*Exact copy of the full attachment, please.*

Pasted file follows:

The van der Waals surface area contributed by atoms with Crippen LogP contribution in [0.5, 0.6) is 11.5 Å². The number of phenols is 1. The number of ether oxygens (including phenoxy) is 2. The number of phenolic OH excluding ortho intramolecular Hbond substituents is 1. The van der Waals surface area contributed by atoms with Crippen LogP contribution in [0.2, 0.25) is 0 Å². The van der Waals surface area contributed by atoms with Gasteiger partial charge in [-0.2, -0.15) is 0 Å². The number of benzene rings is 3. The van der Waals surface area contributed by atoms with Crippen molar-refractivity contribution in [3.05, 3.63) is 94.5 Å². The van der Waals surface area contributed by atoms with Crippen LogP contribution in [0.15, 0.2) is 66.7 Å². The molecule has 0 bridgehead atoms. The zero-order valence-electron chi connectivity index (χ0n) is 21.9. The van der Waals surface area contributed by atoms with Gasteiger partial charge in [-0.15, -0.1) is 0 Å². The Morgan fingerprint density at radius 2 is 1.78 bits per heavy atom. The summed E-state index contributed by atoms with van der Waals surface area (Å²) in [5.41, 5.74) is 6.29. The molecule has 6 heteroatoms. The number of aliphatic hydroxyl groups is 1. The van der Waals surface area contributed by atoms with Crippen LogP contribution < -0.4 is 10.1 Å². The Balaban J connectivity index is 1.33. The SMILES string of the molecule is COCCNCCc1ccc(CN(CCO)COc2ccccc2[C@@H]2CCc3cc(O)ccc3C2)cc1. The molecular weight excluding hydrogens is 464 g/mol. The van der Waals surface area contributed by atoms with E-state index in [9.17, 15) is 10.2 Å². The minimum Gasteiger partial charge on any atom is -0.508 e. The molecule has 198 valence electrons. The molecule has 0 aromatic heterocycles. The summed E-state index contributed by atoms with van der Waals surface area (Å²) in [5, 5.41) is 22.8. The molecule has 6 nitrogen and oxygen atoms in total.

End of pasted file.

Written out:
The van der Waals surface area contributed by atoms with Crippen LogP contribution in [0.5, 0.6) is 11.5 Å². The number of phenols is 1. The number of ether oxygens (including phenoxy) is 2. The number of phenolic OH excluding ortho intramolecular Hbond substituents is 1. The van der Waals surface area contributed by atoms with Crippen LogP contribution in [0.2, 0.25) is 0 Å². The van der Waals surface area contributed by atoms with Gasteiger partial charge in [-0.2, -0.15) is 0 Å². The number of benzene rings is 3. The van der Waals surface area contributed by atoms with Crippen molar-refractivity contribution in [3.05, 3.63) is 94.5 Å². The van der Waals surface area contributed by atoms with Crippen LogP contribution in [0.15, 0.2) is 66.7 Å². The molecule has 0 bridgehead atoms. The zero-order valence-electron chi connectivity index (χ0n) is 21.9. The van der Waals surface area contributed by atoms with Gasteiger partial charge in [-0.15, -0.1) is 0 Å². The Morgan fingerprint density at radius 2 is 1.78 bits per heavy atom. The summed E-state index contributed by atoms with van der Waals surface area (Å²) in [5.41, 5.74) is 6.29. The molecule has 6 heteroatoms. The number of aliphatic hydroxyl groups is 1. The van der Waals surface area contributed by atoms with Crippen LogP contribution < -0.4 is 10.1 Å². The Balaban J connectivity index is 1.33. The SMILES string of the molecule is COCCNCCc1ccc(CN(CCO)COc2ccccc2[C@@H]2CCc3cc(O)ccc3C2)cc1. The molecular weight excluding hydrogens is 464 g/mol. The van der Waals surface area contributed by atoms with E-state index in [9.17, 15) is 10.2 Å². The minimum Gasteiger partial charge on any atom is -0.508 e. The molecule has 198 valence electrons. The molecule has 0 aromatic heterocycles. The summed E-state index contributed by atoms with van der Waals surface area (Å²) in [5, 5.41) is 22.8. The molecule has 6 nitrogen and oxygen atoms in total.